What would you forfeit for doing what you like?

Discussion in 'Et Cetera, Et Cetera' started by ClaireTalon, Oct 12, 2007.

  1. ClaireTalon

    Gold Member

    Joined:
    Nov 10, 2005
    Messages:
    1,947
    Likes Received:
    2
    Gender:
    Female
    Location:
    Puget Sound
    Thing is, some time last year I vowed to myself to get more time behind the stick. As you can see from my profile and different other posts, I spent 20 years of my life after my engineering studies flying refueling planes for the AF. After my retirement, I picked up my engineering skills and accepted a job offer from a major commercial and military aircraft company, I have been living in California for a little more than two years then, and recently relocated to Seattle, which had meant an internal job tranfer to the commercial division, from the defense division. And now I have found out that the office job really is not my thing. My flight log has seen little new ink in the past 42 months.

    I do now have an opportunity to change that. This would mean taking a job offer as either production pilot or test pilot, BUT for the currently open opportunities:

    I'm hopelessly over qualified (over 20 years of netto experience and well over 15,000 h flight time vs. the demanded 5 years of experience and 2,500 h).

    I'd have to forfeit nearly 20 % of my current income.

    And last but not least, I would have to get back to the right seat, whereas I had left as a left-seater. This might seem like only a minor matter, and bottom line have nothing to say, but the grass looks definitely greener on the left side.

    I have thought about other possibilities, too: Joining a smaller company, there is a small company here that converses piston-engine private aircraft to turbine-power, for example, or start my own air transport business.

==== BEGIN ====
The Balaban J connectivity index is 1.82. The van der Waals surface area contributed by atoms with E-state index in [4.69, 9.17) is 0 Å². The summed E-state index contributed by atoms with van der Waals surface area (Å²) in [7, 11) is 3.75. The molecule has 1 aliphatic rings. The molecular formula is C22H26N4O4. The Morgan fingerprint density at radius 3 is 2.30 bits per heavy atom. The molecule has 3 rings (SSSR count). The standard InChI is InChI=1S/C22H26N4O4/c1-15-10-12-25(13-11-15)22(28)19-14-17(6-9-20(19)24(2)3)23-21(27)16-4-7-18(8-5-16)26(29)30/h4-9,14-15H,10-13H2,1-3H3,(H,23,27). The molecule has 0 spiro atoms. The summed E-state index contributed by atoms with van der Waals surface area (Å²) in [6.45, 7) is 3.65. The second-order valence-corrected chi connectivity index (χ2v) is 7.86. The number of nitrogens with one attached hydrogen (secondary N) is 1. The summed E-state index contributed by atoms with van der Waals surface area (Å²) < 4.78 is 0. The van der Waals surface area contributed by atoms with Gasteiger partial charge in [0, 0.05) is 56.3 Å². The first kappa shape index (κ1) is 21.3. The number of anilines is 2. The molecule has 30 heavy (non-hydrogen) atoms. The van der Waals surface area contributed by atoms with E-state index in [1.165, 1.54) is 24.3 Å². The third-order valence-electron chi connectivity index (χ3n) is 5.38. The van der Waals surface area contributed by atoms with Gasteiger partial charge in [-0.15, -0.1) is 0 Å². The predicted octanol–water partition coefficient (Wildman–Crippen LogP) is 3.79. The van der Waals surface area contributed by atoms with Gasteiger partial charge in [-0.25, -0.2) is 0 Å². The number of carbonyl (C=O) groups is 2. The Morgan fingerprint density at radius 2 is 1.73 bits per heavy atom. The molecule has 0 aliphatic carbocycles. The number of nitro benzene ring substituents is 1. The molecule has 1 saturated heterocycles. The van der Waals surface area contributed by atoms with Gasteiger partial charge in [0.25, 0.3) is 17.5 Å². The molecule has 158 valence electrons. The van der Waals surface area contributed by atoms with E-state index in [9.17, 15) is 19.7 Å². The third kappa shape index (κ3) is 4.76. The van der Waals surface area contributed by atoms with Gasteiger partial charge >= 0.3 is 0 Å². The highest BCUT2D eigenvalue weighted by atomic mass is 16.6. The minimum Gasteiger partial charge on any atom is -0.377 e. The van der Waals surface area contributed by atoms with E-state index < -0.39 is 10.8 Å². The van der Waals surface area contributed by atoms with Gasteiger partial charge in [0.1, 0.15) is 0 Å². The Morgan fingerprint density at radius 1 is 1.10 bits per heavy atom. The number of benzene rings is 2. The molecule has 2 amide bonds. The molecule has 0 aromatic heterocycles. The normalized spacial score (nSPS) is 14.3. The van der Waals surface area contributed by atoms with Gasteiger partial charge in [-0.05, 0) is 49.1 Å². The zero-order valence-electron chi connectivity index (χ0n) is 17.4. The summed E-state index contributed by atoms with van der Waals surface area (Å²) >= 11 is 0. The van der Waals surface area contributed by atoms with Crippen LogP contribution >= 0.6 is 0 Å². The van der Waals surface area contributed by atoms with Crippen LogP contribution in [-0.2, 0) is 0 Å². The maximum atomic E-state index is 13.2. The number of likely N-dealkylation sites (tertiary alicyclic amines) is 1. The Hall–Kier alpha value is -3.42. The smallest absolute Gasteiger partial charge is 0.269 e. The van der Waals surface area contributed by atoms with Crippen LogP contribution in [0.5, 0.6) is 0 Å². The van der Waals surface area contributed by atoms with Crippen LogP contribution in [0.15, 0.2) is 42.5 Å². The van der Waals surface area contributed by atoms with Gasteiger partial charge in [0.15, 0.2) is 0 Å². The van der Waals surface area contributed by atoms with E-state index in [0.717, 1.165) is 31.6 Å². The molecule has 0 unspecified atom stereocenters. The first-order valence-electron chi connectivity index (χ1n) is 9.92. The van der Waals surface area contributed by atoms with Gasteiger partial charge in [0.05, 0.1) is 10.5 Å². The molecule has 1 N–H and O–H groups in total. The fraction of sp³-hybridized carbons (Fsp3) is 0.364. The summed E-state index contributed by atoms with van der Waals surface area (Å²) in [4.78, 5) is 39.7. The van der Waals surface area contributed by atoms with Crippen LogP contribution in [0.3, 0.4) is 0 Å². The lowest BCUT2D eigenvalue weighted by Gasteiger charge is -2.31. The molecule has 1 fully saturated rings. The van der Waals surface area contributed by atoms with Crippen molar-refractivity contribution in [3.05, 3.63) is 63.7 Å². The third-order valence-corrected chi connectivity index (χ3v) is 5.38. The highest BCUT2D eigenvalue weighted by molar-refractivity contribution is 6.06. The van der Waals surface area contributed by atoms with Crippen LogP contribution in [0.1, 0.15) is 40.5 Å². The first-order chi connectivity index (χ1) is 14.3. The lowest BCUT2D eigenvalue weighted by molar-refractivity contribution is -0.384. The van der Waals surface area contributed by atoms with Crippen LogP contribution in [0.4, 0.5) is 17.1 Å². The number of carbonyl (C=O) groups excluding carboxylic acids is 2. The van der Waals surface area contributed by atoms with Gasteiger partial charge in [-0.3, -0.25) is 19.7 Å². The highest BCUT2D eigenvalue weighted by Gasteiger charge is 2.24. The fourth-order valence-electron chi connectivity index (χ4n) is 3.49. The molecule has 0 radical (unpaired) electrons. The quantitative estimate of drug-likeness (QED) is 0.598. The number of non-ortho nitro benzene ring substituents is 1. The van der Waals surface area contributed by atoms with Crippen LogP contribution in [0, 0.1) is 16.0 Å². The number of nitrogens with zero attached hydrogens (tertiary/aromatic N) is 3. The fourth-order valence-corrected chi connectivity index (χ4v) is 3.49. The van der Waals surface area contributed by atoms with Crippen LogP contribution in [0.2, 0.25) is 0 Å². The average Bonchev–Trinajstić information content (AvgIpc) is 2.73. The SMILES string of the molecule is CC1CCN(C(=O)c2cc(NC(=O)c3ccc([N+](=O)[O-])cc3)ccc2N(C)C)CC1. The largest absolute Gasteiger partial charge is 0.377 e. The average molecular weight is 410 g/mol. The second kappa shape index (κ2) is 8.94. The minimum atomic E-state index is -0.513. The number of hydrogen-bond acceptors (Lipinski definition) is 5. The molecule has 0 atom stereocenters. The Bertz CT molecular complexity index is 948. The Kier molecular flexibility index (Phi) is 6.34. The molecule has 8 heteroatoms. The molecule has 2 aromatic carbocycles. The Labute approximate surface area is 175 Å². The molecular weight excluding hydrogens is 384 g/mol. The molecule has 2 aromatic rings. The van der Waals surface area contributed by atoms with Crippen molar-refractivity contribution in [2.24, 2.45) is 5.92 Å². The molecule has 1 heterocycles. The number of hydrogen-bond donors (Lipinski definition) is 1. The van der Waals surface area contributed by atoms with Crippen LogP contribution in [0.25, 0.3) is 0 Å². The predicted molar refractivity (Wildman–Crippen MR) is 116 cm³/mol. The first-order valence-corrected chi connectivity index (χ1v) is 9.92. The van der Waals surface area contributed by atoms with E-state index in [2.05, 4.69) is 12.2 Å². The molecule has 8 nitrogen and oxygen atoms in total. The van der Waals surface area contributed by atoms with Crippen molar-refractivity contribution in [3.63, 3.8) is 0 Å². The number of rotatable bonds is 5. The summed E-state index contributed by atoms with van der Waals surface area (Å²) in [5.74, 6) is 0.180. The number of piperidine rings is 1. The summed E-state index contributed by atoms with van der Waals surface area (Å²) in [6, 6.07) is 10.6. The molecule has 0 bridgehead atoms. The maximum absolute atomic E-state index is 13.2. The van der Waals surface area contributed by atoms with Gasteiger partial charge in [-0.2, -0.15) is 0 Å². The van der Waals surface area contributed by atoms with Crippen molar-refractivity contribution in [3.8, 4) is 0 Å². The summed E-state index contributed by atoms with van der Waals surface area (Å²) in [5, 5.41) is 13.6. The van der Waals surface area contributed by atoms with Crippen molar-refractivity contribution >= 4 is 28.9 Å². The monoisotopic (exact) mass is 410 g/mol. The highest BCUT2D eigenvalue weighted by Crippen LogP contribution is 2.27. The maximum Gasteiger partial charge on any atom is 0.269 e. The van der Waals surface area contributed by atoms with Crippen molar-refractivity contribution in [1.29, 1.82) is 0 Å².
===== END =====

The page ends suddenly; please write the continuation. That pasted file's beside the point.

Who has been in a similar situation, where you basically found out that you have become too used to your comfortable living to forfeit parts of it for really doing what you want?
     
  2. SpeedoGuy

    Gold Member

    Joined:
    May 18, 2004
    Messages:
    4,229
    Albums:
    1
    Likes Received:
    10
    Gender:
    Male
    Location:
    Pacific Northwest, USA
    Good question. I am encouraged when I hear you objectively re-evaluating circumstances that a rumbling in your heart brought to your attention. It means you're thinking and planning clearly, not responding out of fear. Whatever track you ultimately choose, that's healthy.

    As for me, I've had to re-invent myself a number of times due to a variety of changing life circumstances, some within my control, some beyond. Career changes, academic commitments, household moves, serious injuries, romantic entanglements. Each re-invention first required a calculation of benefits and drawbacks, a time for consideration, then a decision. Many of those decisions required some bold move away from a stale personal comfort zone.

    Once decided, I plunged into those changes willingly and rarely ever looked back. In retrospect, few of those decisions resulted in a net loss for me, and even then, those tended to be temporary. A short term loss in exchange for a long term gain.

    Things have a way of working out. Follow your heart, claire.
     
  3. viking1

    Gold Member

    Joined:
    Dec 2, 2006
    Messages:
    4,706
    Likes Received:
    5
    I don't know???

    I've never been in that position. I have always had to do whatever I could make a living at and wherever I was actually given a job...
     
  4. earllogjam

    Gold Member

    Joined:
    Aug 15, 2006
    Messages:
    5,027
    Likes Received:
    21
    Claire,

    I don't think there is a substitue for doing what you love. It is one of the greatest joys in life even if there is a 20% pay cut. I'd rather wake up every morning looking foward to my day than wake up regretting my life.